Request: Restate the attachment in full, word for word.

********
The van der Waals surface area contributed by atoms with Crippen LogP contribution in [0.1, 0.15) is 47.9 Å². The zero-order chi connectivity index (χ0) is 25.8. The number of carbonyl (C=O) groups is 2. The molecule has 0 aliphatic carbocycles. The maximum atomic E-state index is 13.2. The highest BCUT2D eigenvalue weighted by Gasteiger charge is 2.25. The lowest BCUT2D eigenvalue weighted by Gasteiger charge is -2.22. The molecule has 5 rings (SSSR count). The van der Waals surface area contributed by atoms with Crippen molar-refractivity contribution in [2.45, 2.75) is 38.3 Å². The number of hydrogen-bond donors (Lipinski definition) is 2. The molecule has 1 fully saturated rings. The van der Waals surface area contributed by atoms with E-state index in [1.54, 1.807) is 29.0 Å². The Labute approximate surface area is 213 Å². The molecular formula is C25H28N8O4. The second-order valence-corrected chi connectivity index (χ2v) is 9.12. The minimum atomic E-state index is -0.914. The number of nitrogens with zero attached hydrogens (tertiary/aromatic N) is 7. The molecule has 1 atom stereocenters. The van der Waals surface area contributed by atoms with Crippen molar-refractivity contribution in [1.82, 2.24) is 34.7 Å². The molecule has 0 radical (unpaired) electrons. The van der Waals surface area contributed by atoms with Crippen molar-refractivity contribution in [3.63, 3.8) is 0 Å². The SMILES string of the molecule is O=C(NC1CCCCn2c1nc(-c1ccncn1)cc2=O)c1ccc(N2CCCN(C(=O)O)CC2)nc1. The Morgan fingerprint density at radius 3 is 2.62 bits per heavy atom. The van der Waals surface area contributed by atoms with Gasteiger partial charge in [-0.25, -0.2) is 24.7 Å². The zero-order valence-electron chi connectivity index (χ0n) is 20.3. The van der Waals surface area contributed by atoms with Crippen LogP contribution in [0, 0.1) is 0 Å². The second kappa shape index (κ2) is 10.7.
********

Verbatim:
The van der Waals surface area contributed by atoms with Crippen LogP contribution in [0.1, 0.15) is 47.9 Å². The zero-order chi connectivity index (χ0) is 25.8. The number of carbonyl (C=O) groups is 2. The molecule has 0 aliphatic carbocycles. The maximum atomic E-state index is 13.2. The highest BCUT2D eigenvalue weighted by Gasteiger charge is 2.25. The lowest BCUT2D eigenvalue weighted by Gasteiger charge is -2.22. The molecule has 5 rings (SSSR count). The van der Waals surface area contributed by atoms with Crippen molar-refractivity contribution in [2.45, 2.75) is 38.3 Å². The number of hydrogen-bond donors (Lipinski definition) is 2. The molecule has 1 fully saturated rings. The van der Waals surface area contributed by atoms with E-state index in [1.54, 1.807) is 29.0 Å². The Labute approximate surface area is 213 Å². The molecular formula is C25H28N8O4. The second-order valence-corrected chi connectivity index (χ2v) is 9.12. The minimum atomic E-state index is -0.914. The number of nitrogens with zero attached hydrogens (tertiary/aromatic N) is 7. The molecule has 1 atom stereocenters. The van der Waals surface area contributed by atoms with Crippen molar-refractivity contribution in [1.82, 2.24) is 34.7 Å². The molecule has 0 radical (unpaired) electrons. The van der Waals surface area contributed by atoms with Crippen molar-refractivity contribution in [3.63, 3.8) is 0 Å². The SMILES string of the molecule is O=C(NC1CCCCn2c1nc(-c1ccncn1)cc2=O)c1ccc(N2CCCN(C(=O)O)CC2)nc1. The Morgan fingerprint density at radius 3 is 2.62 bits per heavy atom. The van der Waals surface area contributed by atoms with Gasteiger partial charge in [-0.25, -0.2) is 24.7 Å². The zero-order valence-electron chi connectivity index (χ0n) is 20.3. The van der Waals surface area contributed by atoms with Crippen LogP contribution in [0, 0.1) is 0 Å². The second kappa shape index (κ2) is 10.7.